Iowa Statewide — The manager of an Iowa auction company says the state is making it difficult for truckers to get much-needed hay into the state.

Trucks transporting hay, straw, or cornstalks are often overweight and Iowa requires a permit for any truckload of hay — which isn’t the case in other Midwest states. Dyersville Sales Company manager Dale Leslein tells K-C-R-G T-V the permits are making it difficult for him to get hay into his auction.


Leslein said truckers don’t want to pay for these permits. Even if they did, he said truckers are worried they’ll get cited for not having the correct permits. Leslein said it’s critical to get hay into the state because of a shortage.


A low supply of hay means the prices go up, and that is passed on to farmers at a time when dairy farmers have already been struggling. These overweight permits for hay, corn, and straw cost 25 dollars. That allows a truck to drive on state roads for an unlimited number of times in one year. To drive on county and some city roads, truckers have to purchase permits from those local governments, too. Iowa Department of Transportation Sergeant Neil Suckow tells K-C-R-G T-V the state has given truckers a break by charging 25 instead of 50 dollars for the permit — which is the price for all other overweight loads.


Suckow said the permits have requirements to promotes safety on the road.


Leslein isn’t sure how much longer his business and farms can last with the permits in place. He says the alfalfa issue isn’t going away quickly.


Leslein said a change would help farmers who are already hurting as they try to supply food.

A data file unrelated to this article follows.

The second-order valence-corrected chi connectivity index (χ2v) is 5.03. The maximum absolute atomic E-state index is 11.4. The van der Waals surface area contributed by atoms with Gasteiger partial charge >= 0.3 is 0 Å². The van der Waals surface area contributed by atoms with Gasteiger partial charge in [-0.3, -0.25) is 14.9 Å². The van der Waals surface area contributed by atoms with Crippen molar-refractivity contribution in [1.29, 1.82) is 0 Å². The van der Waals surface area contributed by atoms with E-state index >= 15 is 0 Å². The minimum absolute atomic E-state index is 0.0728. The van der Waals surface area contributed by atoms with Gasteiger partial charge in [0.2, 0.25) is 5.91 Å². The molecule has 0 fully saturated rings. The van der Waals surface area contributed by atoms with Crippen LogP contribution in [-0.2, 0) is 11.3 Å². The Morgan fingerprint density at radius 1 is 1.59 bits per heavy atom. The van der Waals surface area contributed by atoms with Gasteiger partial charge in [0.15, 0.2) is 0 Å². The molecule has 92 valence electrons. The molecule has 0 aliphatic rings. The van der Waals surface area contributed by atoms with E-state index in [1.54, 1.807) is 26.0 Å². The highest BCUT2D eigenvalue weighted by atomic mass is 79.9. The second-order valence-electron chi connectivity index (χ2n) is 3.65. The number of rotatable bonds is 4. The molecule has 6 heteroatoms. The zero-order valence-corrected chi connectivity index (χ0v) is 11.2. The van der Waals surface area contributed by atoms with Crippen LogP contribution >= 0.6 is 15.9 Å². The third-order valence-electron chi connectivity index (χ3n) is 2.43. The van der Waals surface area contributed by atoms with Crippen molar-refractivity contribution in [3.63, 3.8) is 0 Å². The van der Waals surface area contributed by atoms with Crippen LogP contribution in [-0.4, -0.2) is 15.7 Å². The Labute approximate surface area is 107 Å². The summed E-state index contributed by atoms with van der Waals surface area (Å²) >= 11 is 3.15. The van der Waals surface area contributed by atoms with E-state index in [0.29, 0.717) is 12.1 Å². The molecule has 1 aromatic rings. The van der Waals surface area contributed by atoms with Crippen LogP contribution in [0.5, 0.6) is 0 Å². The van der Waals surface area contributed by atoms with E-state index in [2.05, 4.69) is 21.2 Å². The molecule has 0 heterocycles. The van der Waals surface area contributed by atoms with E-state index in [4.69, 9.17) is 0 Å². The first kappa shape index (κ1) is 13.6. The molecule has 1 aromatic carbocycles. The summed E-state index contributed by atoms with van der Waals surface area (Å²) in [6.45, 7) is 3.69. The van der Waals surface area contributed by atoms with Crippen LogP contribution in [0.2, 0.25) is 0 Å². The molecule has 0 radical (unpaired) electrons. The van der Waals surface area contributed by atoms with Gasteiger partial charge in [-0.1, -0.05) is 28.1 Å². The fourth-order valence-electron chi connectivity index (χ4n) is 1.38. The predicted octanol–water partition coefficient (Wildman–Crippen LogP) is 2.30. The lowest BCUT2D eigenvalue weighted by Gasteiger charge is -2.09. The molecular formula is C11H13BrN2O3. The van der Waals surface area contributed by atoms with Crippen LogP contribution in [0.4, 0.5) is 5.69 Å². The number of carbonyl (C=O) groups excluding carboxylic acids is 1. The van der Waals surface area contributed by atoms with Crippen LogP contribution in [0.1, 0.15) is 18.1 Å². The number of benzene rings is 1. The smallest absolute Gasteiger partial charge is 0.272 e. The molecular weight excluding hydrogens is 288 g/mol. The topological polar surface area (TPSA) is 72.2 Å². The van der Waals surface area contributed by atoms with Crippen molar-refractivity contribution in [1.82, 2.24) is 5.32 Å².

A similar hay and straw auction exists in Rock Valley where they sell on average, 4500 loads per year.

Des Moines, Iowa — The medical director of the Iowa Department of Public Health confirms the flu is spreading much faster than usual this season. Epidemiologist Dr. Caitlin Pedati says there were nearly 700 confirmed flu cases statewide through the end of December, compared to only about 150 a year ago.

Dr. Pedati says the state’s flu activity level is compiled by combining all sorts of data from a variety of sources.


At this point a year ago, one Iowan had died from flu complications, but this season, the number is far higher.


While January and February are typically the peak months, Iowa’s flu activity level is already at its highest point — widespread — but Pedati says there are still simple ways to protect yourself.


The Centers for Disease Control and Prevention list Iowa among the 34 states where the spread of the flu this season is considered widespread. While the flu numbers are significantly higher this season compared to last year, Pedati notes this season is still tracking below the 2017-2018 season, which was particularly bad.

Statewide Iowa — Sen. Chuck Grassley (R-Iowa), Senate president pro tempore and Senate Finance Committee Chairman, has released a statement regarding House of Representatives Speaker Nancy Pelosi’s (D-Calif.) announcement that she will soon transmit articles of impeachment to the United States Senate.

“Speaker Pelosi threw the United States Congress into unnecessary chaos with this pointless delay. From the beginning, it’s been unclear what the goal of this hurry-up-and-wait tactic was or what the country stood to gain. We now know the answer was nothing. We’ve had three needless weeks of uncertainty and confusion, causing even more division.”

“After House Democrats delayed passing the United States-Mexico-Canada Agreement for nearly a year, the speaker’s indecision on impeachment will now keep the trade deal from being ratified for even longer. Farmers, ranchers, manufacturers and all American workers will pay the price.”

“Regardless, I will take my role as a juror seriously and review the evidence presented by both sides before making any determination.”

Des Moines, Iowa — The Iowa Utilities Board has issued its final decision and order about Alliant Energy’s request to increase Iowa retail customer electric rates.

On March 1, 2019, Alliant filed with the IUB an application seeking an increase in electric rates and requesting a permanent annual revenue increase of approximately $203.6 million. On October 3, 2019, a non-unanimous partial settlement among many of the parties involved was filed, which reduced the annual revenue increase to $127 million and a return on equity to 9.5 percent.